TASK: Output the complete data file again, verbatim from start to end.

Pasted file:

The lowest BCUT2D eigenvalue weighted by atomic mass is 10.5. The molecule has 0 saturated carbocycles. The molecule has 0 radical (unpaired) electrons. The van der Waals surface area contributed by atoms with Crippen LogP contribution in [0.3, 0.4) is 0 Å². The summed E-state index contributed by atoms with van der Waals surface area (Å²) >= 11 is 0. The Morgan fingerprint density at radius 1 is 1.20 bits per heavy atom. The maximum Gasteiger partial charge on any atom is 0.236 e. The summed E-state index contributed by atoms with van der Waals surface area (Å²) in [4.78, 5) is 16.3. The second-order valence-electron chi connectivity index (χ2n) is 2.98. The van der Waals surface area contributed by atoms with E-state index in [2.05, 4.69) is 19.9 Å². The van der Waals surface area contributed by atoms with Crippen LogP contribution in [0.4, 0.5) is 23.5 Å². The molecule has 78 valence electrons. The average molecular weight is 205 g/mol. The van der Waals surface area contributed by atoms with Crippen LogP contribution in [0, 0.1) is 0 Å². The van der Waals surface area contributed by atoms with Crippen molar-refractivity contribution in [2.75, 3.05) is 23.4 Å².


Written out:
The lowest BCUT2D eigenvalue weighted by atomic mass is 10.5. The molecule has 0 saturated carbocycles. The molecule has 0 radical (unpaired) electrons. The van der Waals surface area contributed by atoms with Crippen LogP contribution in [0.3, 0.4) is 0 Å². The summed E-state index contributed by atoms with van der Waals surface area (Å²) >= 11 is 0. The Morgan fingerprint density at radius 1 is 1.20 bits per heavy atom. The maximum Gasteiger partial charge on any atom is 0.236 e. The summed E-state index contributed by atoms with van der Waals surface area (Å²) in [4.78, 5) is 16.3. The second-order valence-electron chi connectivity index (χ2n) is 2.98. The van der Waals surface area contributed by atoms with E-state index in [2.05, 4.69) is 19.9 Å². The van der Waals surface area contributed by atoms with Crippen LogP contribution in [0.4, 0.5) is 23.5 Å². The molecule has 78 valence electrons. The average molecular weight is 205 g/mol. The van der Waals surface area contributed by atoms with Crippen LogP contribution in [0, 0.1) is 0 Å². The van der Waals surface area contributed by atoms with Crippen molar-refractivity contribution in [2.75, 3.05) is 23.4 Å².